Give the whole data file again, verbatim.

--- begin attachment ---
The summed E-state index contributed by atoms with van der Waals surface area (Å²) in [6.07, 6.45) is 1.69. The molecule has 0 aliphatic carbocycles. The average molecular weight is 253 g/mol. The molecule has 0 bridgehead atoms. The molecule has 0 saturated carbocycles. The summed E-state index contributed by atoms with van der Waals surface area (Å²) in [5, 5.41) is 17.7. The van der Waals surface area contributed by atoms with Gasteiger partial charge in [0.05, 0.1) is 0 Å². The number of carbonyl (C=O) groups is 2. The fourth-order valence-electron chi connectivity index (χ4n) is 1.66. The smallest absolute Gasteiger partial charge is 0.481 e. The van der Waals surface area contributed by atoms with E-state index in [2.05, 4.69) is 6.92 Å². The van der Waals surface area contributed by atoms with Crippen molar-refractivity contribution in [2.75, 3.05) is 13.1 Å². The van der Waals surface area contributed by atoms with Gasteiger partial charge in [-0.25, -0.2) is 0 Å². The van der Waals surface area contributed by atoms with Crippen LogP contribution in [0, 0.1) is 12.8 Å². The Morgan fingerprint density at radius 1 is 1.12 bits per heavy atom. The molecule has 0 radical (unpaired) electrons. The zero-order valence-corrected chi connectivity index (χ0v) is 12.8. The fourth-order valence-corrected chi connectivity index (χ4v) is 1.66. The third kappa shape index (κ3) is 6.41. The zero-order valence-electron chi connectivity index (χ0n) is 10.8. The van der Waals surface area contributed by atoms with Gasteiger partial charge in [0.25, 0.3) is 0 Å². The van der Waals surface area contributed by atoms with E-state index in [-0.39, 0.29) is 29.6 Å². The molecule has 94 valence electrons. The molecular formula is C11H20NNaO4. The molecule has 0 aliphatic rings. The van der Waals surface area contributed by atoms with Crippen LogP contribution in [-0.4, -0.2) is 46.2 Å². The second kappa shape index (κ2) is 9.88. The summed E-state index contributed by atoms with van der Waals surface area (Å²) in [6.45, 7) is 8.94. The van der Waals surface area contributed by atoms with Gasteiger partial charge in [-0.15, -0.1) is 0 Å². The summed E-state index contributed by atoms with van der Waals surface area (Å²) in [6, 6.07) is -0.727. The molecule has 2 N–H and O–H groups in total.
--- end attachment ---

The summed E-state index contributed by atoms with van der Waals surface area (Å²) in [6.07, 6.45) is 1.69. The molecule has 0 aliphatic carbocycles. The average molecular weight is 253 g/mol. The molecule has 0 bridgehead atoms. The molecule has 0 saturated carbocycles. The summed E-state index contributed by atoms with van der Waals surface area (Å²) in [5, 5.41) is 17.7. The van der Waals surface area contributed by atoms with Gasteiger partial charge in [0.05, 0.1) is 0 Å². The number of carbonyl (C=O) groups is 2. The fourth-order valence-electron chi connectivity index (χ4n) is 1.66. The smallest absolute Gasteiger partial charge is 0.481 e. The van der Waals surface area contributed by atoms with E-state index in [2.05, 4.69) is 6.92 Å². The van der Waals surface area contributed by atoms with Crippen molar-refractivity contribution in [2.75, 3.05) is 13.1 Å². The van der Waals surface area contributed by atoms with Gasteiger partial charge in [-0.25, -0.2) is 0 Å². The van der Waals surface area contributed by atoms with Crippen LogP contribution in [0, 0.1) is 12.8 Å². The Morgan fingerprint density at radius 1 is 1.12 bits per heavy atom. The molecule has 0 radical (unpaired) electrons. The zero-order valence-corrected chi connectivity index (χ0v) is 12.8. The fourth-order valence-corrected chi connectivity index (χ4v) is 1.66. The third kappa shape index (κ3) is 6.41. The zero-order valence-electron chi connectivity index (χ0n) is 10.8. The van der Waals surface area contributed by atoms with Gasteiger partial charge in [0.25, 0.3) is 0 Å². The van der Waals surface area contributed by atoms with E-state index in [-0.39, 0.29) is 29.6 Å². The molecule has 94 valence electrons. The molecular formula is C11H20NNaO4. The molecule has 0 aliphatic rings. The van der Waals surface area contributed by atoms with Crippen LogP contribution in [-0.4, -0.2) is 46.2 Å². The second kappa shape index (κ2) is 9.88. The summed E-state index contributed by atoms with van der Waals surface area (Å²) in [6.45, 7) is 8.94. The van der Waals surface area contributed by atoms with Gasteiger partial charge in [-0.15, -0.1) is 0 Å². The summed E-state index contributed by atoms with van der Waals surface area (Å²) in [6, 6.07) is -0.727. The molecule has 2 N–H and O–H groups in total.